ERIC Number: ED345217
Record Type: RIE
Publication Date: 1992-Apr
Preservice Teachers and Coursework: When Is Getting It Right Wrong?
A study examined preservice teachers' responses to a teacher education course and explored the relationship between how the preservice teachers made sense of the coursework and the assumptions of teacher educators. Nine preservice teachers enrolled in a preservice content area reading summer course were each interviewed six times during the course. Results indicated that: (1) general reactions to the course, readings, activities and assignments were positive; (2) when these preservice teachers made a positive decision about a teaching strategy encountered in the course, they linked their decision to a previously developed personal history-based goal for teaching; (3) the rationales the preservice teachers attached to teaching strategies as reasons for valuing them seldom matched their instructor's rationales, yet they talked as though their rationales were the same; and (4) the preservice teachers valued strategies for being interesting, different from traditional methods, or providing bonus features for teachers, never mentioning their instructor's focus on fostering independence in lessons and metacognitive awareness. Clearly, preservice teachers come to their formal study of teaching with implicit theories and personal history-based beliefs. Teacher educators assume that preservice teachers can and do distinguish between the beliefs they currently hold and the principles they are asked to consider--an assumption this study shows to be unfounded. Teacher educators need to consider carefully what kinds of coursework experiences can invite preservice teachers to focus attention on how they evaluate new pedagogical principles rather than on what they can do with new instructional ideas. (Twenty-four references are attached.) (RS)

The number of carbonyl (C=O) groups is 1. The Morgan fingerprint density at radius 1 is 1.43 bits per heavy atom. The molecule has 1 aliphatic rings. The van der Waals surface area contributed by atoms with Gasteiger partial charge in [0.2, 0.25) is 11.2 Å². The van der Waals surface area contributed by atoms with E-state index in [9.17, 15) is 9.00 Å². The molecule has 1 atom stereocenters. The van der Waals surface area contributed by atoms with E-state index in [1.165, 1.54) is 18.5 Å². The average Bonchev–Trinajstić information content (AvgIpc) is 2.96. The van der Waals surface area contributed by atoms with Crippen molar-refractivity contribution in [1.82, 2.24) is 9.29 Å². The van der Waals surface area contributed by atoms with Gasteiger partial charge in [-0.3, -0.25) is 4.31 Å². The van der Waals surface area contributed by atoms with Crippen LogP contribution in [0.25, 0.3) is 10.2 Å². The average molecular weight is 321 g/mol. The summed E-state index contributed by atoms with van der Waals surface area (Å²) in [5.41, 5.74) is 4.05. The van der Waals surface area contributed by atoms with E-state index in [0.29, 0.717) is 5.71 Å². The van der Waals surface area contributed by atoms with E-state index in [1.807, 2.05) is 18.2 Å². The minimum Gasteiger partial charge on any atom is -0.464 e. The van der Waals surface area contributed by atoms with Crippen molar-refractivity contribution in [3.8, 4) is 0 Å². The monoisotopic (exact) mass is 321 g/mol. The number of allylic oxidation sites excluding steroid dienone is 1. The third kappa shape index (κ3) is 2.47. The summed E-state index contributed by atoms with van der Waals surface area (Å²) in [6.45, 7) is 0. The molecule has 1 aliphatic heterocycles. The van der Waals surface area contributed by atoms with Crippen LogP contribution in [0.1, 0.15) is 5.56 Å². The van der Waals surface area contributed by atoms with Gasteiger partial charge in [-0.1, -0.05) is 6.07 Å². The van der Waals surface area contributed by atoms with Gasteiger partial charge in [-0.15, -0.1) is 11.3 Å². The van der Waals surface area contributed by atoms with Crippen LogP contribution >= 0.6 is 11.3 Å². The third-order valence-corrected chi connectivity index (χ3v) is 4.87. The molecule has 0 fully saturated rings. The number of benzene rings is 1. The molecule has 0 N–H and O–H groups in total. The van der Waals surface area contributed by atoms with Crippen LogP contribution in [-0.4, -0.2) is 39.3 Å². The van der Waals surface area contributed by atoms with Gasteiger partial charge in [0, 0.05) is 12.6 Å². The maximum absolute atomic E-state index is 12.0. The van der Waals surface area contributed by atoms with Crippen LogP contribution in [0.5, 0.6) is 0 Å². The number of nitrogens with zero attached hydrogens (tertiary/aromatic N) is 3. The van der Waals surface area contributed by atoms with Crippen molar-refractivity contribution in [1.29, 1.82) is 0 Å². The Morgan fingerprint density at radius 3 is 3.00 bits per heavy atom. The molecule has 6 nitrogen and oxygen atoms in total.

Descriptors: College Students, Content Area Reading, Course Evaluation, Education Majors, Educational Principles, Educational Research, Educational Strategies, Higher Education, Interviews, Preservice Teacher Education, Student Attitudes, Student Reaction, Teacher Attitudes, Teacher Education Programs, Teacher Student Relationship
Publication Type: Speeches/Meeting Papers; Reports - Research
Education Level: N/A
Authoring Institution: N/A
Grant or Contract Numbers: N/A
Note: Paper presented at the Annual Meeting of the American Educational Research Association (73rd, San Francisco, CA, April 20-24, 1992).